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Idea: Vampire drain is partly battery pack balancing?

I got thinking about vampire drain, and observed my car getting less and less drain after sitting for a while with a quite low SOC.

Earlier posts have mentioned no active balancing hardware, but the possibility of "bleeding off" the higher voltage packs through resistors. So maybe the higher vampire drain at high SOC really is some balancing going on? Could explain why different cars have different vampire drain. And why (it seems to me) the car consumes less energy sitting still after a few days and maybe on a lower SOC (although it does look like the energy saving mode is more aggressive if left alone a few days).

(oh, and first post :))

rebra
 

djp

Model 3 Performance
Aug 28, 2011
1,125
73
Toronto, Canada
You're right, pack balancing could account for some of the loss in range while the car is sitting at high SOC. Li Ion batteries also self-discharge at a faster rate at high SOC, which also contributes to the range loss. The vampire drain isn't just from the electronics.

Welcome to TMC!
 

jbcarioca

Well-Known Member
Supporting Member
Feb 3, 2015
6,334
43,568
From piecing together many disparate comments and disclosures I think the vampire drain certainly has several components.

That said, the largest single one of those seems likely to be battery temperature control. My own observations suggest that the drain is higher at low and high temperatures than it is in moderate ones. I have no personal observations from cold weather but i do with hot and moderate ones. My car loses about 1.1% per day when temperatures are above 30C, around .8% per day when between 20-25C. Both of those i have had experience with while my car sat without charging for a week or more beginning with an 80% SOC. The location was identical, the only variable altered was ambient temperature.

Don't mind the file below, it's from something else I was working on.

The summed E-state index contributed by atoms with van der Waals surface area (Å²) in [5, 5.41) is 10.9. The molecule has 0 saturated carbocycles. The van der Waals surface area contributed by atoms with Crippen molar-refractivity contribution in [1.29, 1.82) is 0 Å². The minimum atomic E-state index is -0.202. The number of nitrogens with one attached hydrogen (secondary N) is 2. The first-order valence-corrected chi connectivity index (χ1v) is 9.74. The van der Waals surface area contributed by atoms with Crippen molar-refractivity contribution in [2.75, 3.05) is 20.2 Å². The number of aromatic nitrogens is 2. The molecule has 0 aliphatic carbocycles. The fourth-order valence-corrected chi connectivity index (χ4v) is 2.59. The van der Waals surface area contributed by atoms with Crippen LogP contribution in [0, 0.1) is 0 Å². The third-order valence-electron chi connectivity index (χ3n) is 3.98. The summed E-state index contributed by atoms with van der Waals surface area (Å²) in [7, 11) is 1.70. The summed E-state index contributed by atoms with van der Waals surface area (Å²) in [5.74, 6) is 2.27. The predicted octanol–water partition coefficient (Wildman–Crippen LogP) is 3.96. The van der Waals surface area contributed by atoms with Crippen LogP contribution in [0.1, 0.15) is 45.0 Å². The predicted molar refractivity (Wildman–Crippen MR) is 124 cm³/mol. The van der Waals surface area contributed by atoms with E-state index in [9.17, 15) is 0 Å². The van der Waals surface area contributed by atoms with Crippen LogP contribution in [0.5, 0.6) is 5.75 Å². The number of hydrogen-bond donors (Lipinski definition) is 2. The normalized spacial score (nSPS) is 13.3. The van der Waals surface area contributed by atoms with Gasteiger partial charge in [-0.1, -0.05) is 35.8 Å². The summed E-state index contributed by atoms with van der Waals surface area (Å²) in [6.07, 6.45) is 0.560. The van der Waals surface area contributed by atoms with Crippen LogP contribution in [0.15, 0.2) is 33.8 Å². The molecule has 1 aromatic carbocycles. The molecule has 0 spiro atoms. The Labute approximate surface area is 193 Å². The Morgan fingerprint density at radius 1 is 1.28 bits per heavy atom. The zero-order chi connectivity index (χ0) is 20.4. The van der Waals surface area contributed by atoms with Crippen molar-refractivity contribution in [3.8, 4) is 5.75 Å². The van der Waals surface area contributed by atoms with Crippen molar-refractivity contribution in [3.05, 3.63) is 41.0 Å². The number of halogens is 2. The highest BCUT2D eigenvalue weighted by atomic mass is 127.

Without a doubt keeping the car awake speeds the drain, and asking remote S or another app for SOC does wake the car up. I have not enough experience to judge the impact of this but it must be easily measurable.

As several people have mentioned in various threads, equalisation is a pretty minimal draw so is unlikely to have any significant deleterious consequence.

I am not an expert, but some people posting on TMC are qualified electrical engineers who have specific li-ion battery experience. if I ever have one of my battery-related posts disputed by one of those people you'll see me make a lightening-fast retraction. I think my observations are correct, though.
 

AmpedRealtor

Well-Known Member
Jun 30, 2013
6,431
4,162
Phoenix, AZ
From piecing together many disparate comments and disclosures I think the vampire drain certainly has several components.

That said, the largest single one of those seems likely to be battery temperature control. My own observations suggest that the drain is higher at low and high temperatures than it is in moderate ones. I have no personal observations from cold weather but i do with hot and moderate ones. My car loses about 1.1% per day when temperatures are above 30C, around .8% per day when between 20-25C. Both of those i have had experience with while my car sat without charging for a week or more beginning with an 80% SOC. The location was identical, the only variable altered was ambient temperature.

Without a doubt keeping the car awake speeds the drain, and asking remote S or another app for SOC does wake the car up. I have not enough experience to judge the impact of this but it must be easily measurable.

As several people have mentioned in various threads, equalisation is a pretty minimal draw so is unlikely to have any significant deleterious consequence.

I am not an expert, but some people posting on TMC are qualified electrical engineers who have specific li-ion battery experience. if I ever have one of my battery-related posts disputed by one of those people you'll see me make a lightening-fast retraction. I think my observations are correct, though.

Or simply that hotter weather causes the 12v to lose charge more quickly, requiring more frequent top-off, and hence the higher vampire drain in hotter temps?
 

stopcrazypp

Well-Known Member
Dec 8, 2007
12,007
7,788
The Model S supposedly has a "deep sleep" mode when it reaches every low SOC. That may be what you are seeing instead.
"For example, a Model S battery parked with 50 percent charge would approach full discharge only after about 12 months. Model S batteries also have the ability to protect themselves as they approach very low charge levels by going into a “deep sleep” mode that lowers the loss even further. A Model S will not allow its battery to fall below about 5 percent charge."
http://www.teslamotors.com/blog/plug-it
 

djp

Model 3 Performance
Aug 28, 2011
1,125
73
Toronto, Canada
I think "deep sleep" refers to the anti-bricking protection that disconnects all systems to prevent the pack from being fully discharged. The deep sleep only kicks in at extremely low SOC, and has a side effect of sacrificing the 12V battery, so needs a service tech to wake the car back up.
 

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